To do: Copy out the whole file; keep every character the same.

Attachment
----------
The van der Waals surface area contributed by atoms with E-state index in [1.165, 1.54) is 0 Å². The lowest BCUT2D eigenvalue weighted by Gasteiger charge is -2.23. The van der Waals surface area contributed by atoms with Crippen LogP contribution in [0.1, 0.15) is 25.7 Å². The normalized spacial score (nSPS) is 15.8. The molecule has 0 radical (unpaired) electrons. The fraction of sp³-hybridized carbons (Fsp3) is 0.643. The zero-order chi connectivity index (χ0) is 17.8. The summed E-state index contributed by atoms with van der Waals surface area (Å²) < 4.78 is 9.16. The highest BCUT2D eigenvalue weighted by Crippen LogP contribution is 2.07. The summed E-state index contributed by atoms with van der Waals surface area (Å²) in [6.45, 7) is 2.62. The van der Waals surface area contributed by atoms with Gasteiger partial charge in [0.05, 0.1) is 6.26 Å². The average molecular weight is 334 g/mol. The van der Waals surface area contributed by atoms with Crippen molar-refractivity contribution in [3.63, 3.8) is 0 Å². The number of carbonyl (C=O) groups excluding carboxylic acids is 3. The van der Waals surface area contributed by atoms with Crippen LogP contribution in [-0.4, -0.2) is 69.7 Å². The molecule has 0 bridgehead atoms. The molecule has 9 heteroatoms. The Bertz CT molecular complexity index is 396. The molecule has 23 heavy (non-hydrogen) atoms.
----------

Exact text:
The van der Waals surface area contributed by atoms with E-state index in [1.165, 1.54) is 0 Å². The lowest BCUT2D eigenvalue weighted by Gasteiger charge is -2.23. The van der Waals surface area contributed by atoms with Crippen LogP contribution in [0.1, 0.15) is 25.7 Å². The normalized spacial score (nSPS) is 15.8. The molecule has 0 radical (unpaired) electrons. The fraction of sp³-hybridized carbons (Fsp3) is 0.643. The zero-order chi connectivity index (χ0) is 17.8. The summed E-state index contributed by atoms with van der Waals surface area (Å²) < 4.78 is 9.16. The highest BCUT2D eigenvalue weighted by Crippen LogP contribution is 2.07. The summed E-state index contributed by atoms with van der Waals surface area (Å²) in [6.45, 7) is 2.62. The van der Waals surface area contributed by atoms with Gasteiger partial charge in [0.05, 0.1) is 6.26 Å². The average molecular weight is 334 g/mol. The van der Waals surface area contributed by atoms with Crippen molar-refractivity contribution in [3.63, 3.8) is 0 Å². The number of carbonyl (C=O) groups excluding carboxylic acids is 3. The van der Waals surface area contributed by atoms with Crippen LogP contribution in [-0.4, -0.2) is 69.7 Å². The molecule has 0 bridgehead atoms. The molecule has 9 heteroatoms. The Bertz CT molecular complexity index is 396. The molecule has 23 heavy (non-hydrogen) atoms.